If you’re ever on a game show and they ask you what your most important financial number is, make sure to answer, “my credit score.”
This 3-digit number is responsible for much of what happens in you financial life. It is your credit score that determines how high or low the interest rates you pay are and whether you qualify for credit in the first place. If you’re renting a place to live, your score can determine how much of a security deposit you pay, and the rate car insurance providers will give you.
Of course, it’s hard to work on getting your credit score as high as possible without the facts, so consider these 10 factors that affect your score.
1. Payment History
According to FICO’s “What’s In Your Score,” your payment history determines a whopping 35 percent of your credit score. It makes perfect sense when you think about it. Would you loan someone with a poor payment history your money? Probably not, unless the person is a really persuasive relative or good friend.
Payment history includes a wide variety of account types, including major credit cards, retail accounts, installment loans and mortgage loans.
If you pay your bills on time and never miss payments, you will score high on payment history. On the other hand, if you have late and missing payments or worse, charge-offs, which indicate that debt collectors gave up on you paying your loans, your payment history score is likely to be low.
2. Amount of Debt You Owe
Thirty percent of your credit score is determined by the amount you currently owe, and if you’re carrying large amounts of debt. How much is too much? Lenders have formulas (read: debt to income ratio) to determine how much debt is too much for you.
If you owe a lot of money on several accounts, including being maxed out on some, this signals to lenders that you are at risk for default. Then again, if you owe small amounts on credit cards and have a substantial amount of unused credit (a low credit utilization rate), that will positively affect your credit score.
Some say that having a lot of unused credit could possibly be a risk. After all, what’s to say you won’t go on a shopping spree and load on the debt tomorrow? Again, there are a lot of things that factor into your score, but if you’re wondering, StackExchange has an excellent answer to this question. How bad is it to have a lot of credit available but not used?
3. Length of Credit History
Credit mastery is like any skill. The longer your credit history, the likelier it is you’re “good at” credit. Fifteen percent of your credit score is determined by the length of time you’ve had credit. This means that holding on to your first credit card, no matter how small the limit, is a good idea.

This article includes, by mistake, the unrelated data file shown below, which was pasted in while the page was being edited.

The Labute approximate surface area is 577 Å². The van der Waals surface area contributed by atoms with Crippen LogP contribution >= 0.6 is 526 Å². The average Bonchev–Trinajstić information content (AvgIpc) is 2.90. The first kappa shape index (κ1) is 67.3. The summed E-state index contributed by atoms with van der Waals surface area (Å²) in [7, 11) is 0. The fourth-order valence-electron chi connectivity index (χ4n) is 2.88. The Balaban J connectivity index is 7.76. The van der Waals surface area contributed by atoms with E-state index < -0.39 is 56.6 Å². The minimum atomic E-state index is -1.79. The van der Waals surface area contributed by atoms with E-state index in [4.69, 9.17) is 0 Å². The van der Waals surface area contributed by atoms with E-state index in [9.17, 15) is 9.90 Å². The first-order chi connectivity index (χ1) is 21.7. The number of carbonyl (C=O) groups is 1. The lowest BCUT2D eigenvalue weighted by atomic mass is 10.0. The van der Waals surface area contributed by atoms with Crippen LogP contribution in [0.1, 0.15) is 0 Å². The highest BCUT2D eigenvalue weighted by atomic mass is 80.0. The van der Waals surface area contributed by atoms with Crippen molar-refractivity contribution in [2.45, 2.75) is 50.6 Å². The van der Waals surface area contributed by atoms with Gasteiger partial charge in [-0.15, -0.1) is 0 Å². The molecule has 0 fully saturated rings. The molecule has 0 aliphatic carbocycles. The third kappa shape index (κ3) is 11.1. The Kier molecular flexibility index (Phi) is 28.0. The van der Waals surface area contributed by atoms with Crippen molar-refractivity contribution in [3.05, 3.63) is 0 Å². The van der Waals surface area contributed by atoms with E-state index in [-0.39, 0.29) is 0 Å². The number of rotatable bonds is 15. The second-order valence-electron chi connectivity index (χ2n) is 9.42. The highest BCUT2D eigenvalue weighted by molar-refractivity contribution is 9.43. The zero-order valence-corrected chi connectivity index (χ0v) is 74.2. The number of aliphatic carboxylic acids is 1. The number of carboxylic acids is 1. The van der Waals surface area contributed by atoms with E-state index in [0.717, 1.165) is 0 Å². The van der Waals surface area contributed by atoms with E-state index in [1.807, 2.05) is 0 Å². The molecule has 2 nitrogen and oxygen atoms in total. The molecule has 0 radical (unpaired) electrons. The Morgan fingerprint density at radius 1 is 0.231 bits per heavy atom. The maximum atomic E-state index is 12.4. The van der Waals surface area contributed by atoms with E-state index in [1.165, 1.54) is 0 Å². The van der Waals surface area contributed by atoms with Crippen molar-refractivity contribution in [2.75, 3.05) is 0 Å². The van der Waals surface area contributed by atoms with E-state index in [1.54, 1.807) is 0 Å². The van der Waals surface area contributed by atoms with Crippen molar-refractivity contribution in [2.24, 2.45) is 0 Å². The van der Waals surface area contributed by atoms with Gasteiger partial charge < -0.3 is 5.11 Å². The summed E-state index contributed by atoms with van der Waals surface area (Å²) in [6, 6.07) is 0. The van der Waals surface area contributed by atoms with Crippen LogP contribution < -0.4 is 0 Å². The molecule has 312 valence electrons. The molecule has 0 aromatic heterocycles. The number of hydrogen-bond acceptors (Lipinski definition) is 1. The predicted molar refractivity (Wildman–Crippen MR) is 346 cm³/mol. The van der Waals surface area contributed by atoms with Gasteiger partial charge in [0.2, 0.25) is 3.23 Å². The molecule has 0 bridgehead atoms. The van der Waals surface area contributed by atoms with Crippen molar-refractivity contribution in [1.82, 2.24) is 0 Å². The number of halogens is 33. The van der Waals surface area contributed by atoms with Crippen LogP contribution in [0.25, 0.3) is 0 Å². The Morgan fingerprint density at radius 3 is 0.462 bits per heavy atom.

There’s a reason why some people have above-average credit. Here’s our blog post explaining how they’re handling credit differently.
4. Types of Credit
Ten percent of your credit score is based on the type of credit you have in use. FICO looks at the various accounts you have and determines if it is a well-balanced mix. Those with the highest scores don’t just have credit cards, but finance company accounts, mortgage loans and installment accounts, and so on.
In addition, creditors consider the number of accounts you have in use. A lot of accounts in use can have a negative impact on your score, whereas just a handful of credit cards used will likely increase your credit score. Do keep in mind that while you don’t want an overabundance of accounts in use at one time, it’s better to use part of the credit on several cards than to max out one card.
Credit.com has a great article here on how to improve your credit score by using different types of credit.
5. Many New Credit Accounts
A final 10 percent of your score is affected each time you take on more debt. While one new small account is unlikely to make much of a difference in your score, several new accounts in a short period of time will. New accounts generate inquiries, which are recorded on your credit report and are considered negatives.
6. Maxed Out Credit Cards
Not exactly the same as having a lot of debt, having a lot of maxed out credit cards shows that your credit utilization is high. Having a high percentage of your credit limit used up doesn’t show potential lenders that you’re good with credit, just that you’re good at having a lot of debt and not paying it off. The ideal “low” credit utilization is no more than 20% of your available credit across all accounts.
7. Accounts Sent to Collections
If a debt you owe is sent to a third-party debt collector in order to attempt to collect payment from you (and it’s on your credit report) your credit score will plummet. It is much better for your credit score to settle debt before it is sent to collections.
If the debt remains unpaid even after it’s sent to collections and the court gets involved and a judgment is made, this will sink your credit score even more. Paid judgments are less harmful to your credit than unpaid ones.
8. Loan Defaults
Like a credit card charge-off, a loan default shows that you did not meet your financial obligations, which indicates that you are a credit risk. Lenders don’t like taking risks!
9. Home Foreclosure
Falling behind in your mortgage payments and then foreclosing is especially damaging. And good luck getting approved for another mortgage in the future.
Of all factors that affect your credit score, bankruptcy is the most damaging. Not only is it one of the most negative things that can happen to an individual, bankruptcy sticks to your credit report for 7-10 years. This makes any potential credit move you want to make during that time difficult, if not impossible. Considering the far-reaching, negative consequences of this financial solution, it makes sense to seek alternatives whenever possible, such as debt settlement or personal loans from friends and family.